Figure.
Neighbour-joining tree of norovirus GII.4 capsid amino acid sequences



The reference set of the Norovirus Typing Tool has been updated to correctly assign GII.4 Sydney 2012 sequences. This web-based tool (http://www.rivm.nl/mpf/norovirus/typingtool) is publicly available for genotyping of NoV sequences and was developed to facilitate standardisation of nomenclature [13]. 

Conclusion

Various countries around the globe have reported a higher incidence of NoV outbreaks or illness late 2012, and the first molecular data available via NoroNet suggests that this increase is related to emergence of a new variant of NoV GII.4. More data is needed to confirm the association between a higher NoV incidence and the new NoV GII.4 2012 variant. For this, we invite new members to join the NoroNet network (http://www.noronet.nl). Noronet is a worldwide network for NoV molecular and epidemiological surveillance, through which countries in Europe, Asia, and Australasia have shared NoV outbreak data, sequences, and other information. The NoroNet database, including analysis tools, is accessible for all NoroNet members.

With the early signs of a severe NoV season, healthcare institutions are advised to be prepared for NoV introductions. Outbreak management measures, like stringent hygiene measures and quarantine of infected cases, can help to reduce the size of outbreaks [14,15].


References

  1. Rijksinstituut voor Volksgezondheid en Milieu (RIVM). Virologische weekstaten. Bilthoven: RIVM. [Accessed 13 Dec 2012]. Dutch. Available from: http://www.rivm.nl/Onderwerpen/Onderwerpen/V/Virologische_weekstaten
  2. Health Protection Agency (HPA). Update on seasonal norovirus activity. London: HPA, 18 December 2012. Available from: http://www.hpa.org.uk/webw/HPAweb&HPAwebStandard/HPAweb_C/1317137436431
  3. National Institute of Infectious Diseases (NIID). Flash report of norovirus in Japan. Tokyo: NIID. [Accessed 13 Dec 2012]. Available from: http://www.nih.go.jp/niid/en/iasr-noro-e.html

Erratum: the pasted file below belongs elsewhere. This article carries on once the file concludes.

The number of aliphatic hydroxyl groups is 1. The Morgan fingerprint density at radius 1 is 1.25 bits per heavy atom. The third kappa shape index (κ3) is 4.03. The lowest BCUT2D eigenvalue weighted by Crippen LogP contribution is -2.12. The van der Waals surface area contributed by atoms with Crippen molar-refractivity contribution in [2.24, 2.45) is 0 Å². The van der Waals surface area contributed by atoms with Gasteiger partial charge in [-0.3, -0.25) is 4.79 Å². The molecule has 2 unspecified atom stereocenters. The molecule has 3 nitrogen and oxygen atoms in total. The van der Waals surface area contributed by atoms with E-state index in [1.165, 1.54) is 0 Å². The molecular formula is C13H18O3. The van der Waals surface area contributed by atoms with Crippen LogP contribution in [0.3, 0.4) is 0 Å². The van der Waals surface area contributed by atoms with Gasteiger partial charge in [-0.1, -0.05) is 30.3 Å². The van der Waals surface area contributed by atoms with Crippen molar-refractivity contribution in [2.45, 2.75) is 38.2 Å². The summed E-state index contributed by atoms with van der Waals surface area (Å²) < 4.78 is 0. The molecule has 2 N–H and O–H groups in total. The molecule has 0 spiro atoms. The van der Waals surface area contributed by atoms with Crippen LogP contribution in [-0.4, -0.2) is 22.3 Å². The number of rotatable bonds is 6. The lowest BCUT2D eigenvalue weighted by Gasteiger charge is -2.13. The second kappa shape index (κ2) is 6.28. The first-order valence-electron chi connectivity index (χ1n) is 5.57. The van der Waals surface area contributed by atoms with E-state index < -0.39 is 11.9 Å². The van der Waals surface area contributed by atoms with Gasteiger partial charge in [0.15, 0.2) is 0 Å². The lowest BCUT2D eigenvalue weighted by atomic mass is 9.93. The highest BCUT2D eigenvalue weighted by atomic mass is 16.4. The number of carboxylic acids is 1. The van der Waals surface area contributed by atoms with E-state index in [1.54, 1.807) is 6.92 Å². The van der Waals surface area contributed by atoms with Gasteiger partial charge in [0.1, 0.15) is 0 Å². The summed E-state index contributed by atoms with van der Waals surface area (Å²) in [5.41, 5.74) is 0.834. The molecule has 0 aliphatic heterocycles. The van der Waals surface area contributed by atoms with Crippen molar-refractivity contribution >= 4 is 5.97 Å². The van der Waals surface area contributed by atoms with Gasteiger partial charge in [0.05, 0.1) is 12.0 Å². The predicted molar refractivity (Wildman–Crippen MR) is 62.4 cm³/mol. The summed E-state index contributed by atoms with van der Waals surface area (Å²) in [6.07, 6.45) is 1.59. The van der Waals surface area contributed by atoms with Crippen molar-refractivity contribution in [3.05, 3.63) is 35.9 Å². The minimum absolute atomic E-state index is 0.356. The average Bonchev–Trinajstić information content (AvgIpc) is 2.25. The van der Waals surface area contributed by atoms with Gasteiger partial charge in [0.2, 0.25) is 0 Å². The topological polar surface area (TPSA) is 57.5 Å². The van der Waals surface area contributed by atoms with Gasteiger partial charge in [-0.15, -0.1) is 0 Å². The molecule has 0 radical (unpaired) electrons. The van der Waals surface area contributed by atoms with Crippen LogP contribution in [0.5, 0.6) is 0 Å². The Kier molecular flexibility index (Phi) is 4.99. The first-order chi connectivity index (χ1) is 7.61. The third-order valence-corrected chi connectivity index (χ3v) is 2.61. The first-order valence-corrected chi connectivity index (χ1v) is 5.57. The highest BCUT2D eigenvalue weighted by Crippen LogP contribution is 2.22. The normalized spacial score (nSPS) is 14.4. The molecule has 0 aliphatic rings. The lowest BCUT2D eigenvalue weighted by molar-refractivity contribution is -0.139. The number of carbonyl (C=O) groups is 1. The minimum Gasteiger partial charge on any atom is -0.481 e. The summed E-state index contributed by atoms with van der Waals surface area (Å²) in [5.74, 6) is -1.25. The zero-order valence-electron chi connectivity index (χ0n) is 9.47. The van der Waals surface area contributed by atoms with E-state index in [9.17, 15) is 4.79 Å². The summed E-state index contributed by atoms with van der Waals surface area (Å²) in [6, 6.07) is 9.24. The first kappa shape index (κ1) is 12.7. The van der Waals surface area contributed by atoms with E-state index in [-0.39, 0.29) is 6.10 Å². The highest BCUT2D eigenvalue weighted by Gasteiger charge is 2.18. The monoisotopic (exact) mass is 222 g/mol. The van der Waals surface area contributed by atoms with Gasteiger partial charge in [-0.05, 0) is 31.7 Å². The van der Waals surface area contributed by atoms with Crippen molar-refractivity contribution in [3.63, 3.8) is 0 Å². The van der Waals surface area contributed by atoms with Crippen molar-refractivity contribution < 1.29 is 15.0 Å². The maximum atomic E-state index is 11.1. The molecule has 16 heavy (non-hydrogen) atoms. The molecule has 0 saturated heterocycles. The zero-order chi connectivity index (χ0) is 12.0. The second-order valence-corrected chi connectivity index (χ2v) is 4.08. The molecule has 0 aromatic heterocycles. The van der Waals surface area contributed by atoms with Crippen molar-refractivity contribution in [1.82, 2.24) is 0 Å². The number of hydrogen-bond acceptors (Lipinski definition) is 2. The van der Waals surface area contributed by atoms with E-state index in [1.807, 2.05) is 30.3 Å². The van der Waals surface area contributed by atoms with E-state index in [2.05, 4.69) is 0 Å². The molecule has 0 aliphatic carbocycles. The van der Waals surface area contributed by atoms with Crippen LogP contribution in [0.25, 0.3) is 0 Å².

4. Vega E, Barclay L, Gregoricus N, Williams K, Lee D, Vinjé J. Novel surveillance network for norovirus gastroenteritis outbreaks, United States. Emerg Infect Dis. 2011;17(8):1389-95.
  5. Desai R, Hembree CD, Handel A, Matthews JE, Dickey BW, McDonald S, et al. Severe outcomes are associated with genogroup 2 genotype 4 norovirus outbreaks: a systematic literature review. Clin Infect Dis. 2012;55(2):189-93.
  6. van Asten L, Siebenga J, van den Wijngaard C, Verheij R, van Vliet H, Kretzschmar M, et al. Unspecified gastroenteritis illness and deaths in the elderly associated with norovirus epidemics. Epidemiology. 2011;22(3):336-43.
  7. Harris JP, Edmunds WJ, Pebody R, Brown DW, Lopman BA. Deaths from norovirus among the elderly, England and Wales. Emerg Infect Dis. 2008;14(10):1546-52.
  8. Siebenga JJ, Vennema H, Renckens B, de Bruin E, van der Veer B, Siezen RJ, et al. Epochal evolution of GGII.4 norovirus capsid proteins from 1995 to 2006. J Virol. 2007;81(18):9932-41.
  9. Siebenga J, Kroneman A, Vennema H, Duizer E, Koopmans M. Food-borne viruses in Europe network report: the norovirus GII.4 2006b (for US named Minerva-like, for Japan Kobe034-like, for UK V6) variant now dominant in early seasonal surveillance. Euro Surveill. 2008;13(2):pii=8009. Available from: http://www.eurosurveillance.org/ViewArticle.aspx?ArticleId=8009
  10. Kroneman A, Vennema H, van Duijnhoven Y, Duizer E, Koopmans M. High number of norovirus outbreaks associated with a GGII.4 variant in the Netherlands and elsewhere: does this herald a worldwide increase? Euro Surveill. 2004;8(52):pii=2606. Available from: http://www.eurosurveillance.org/ViewArticle.aspx?ArticleId=2606
  11. Kroneman A, Vennema H, Harris J, Reuter G, von Bonsdorff CH, Hedlund KO, et al. Increase in norovirus activity reported in Europe. Euro Surveill. 2006;11(50):pii=3093. Available from: http://www.eurosurveillance.org/ViewArticle.aspx?ArticleId=3093
  12. Tamura K, Dudley J, Nei M, Kumar S. MEGA4: Molecular Evolutionary Genetics Analysis (MEGA) software version 4.0. Mol Biol Evol. 2007;24(8):1596-9.
  13. Kroneman A, Vennema H, Deforche K, v d Avoort H, Penaranda S, Oberste MS, et al. An automated genotyping tool for enteroviruses and noroviruses. J Clin Virol. 2011;51(2):121-5.
  14. Division of Viral Diseases, National Center for Immunization and Respiratory Diseases, Centers for Disease Control and Prevention. Updated norovirus outbreak management and disease prevention guidelines. MMWR Recomm Rep. 2011;60(RR-3):1-18.
  15. Friesema IH, Vennema H, Heijne JC, de Jager CM, Morroy G, van den Kerkhof JH, et al. Norovirus outbreaks in nursing homes: the evaluation of infection control measures. Epidemiol Infect. 2009;137(12):1722-33.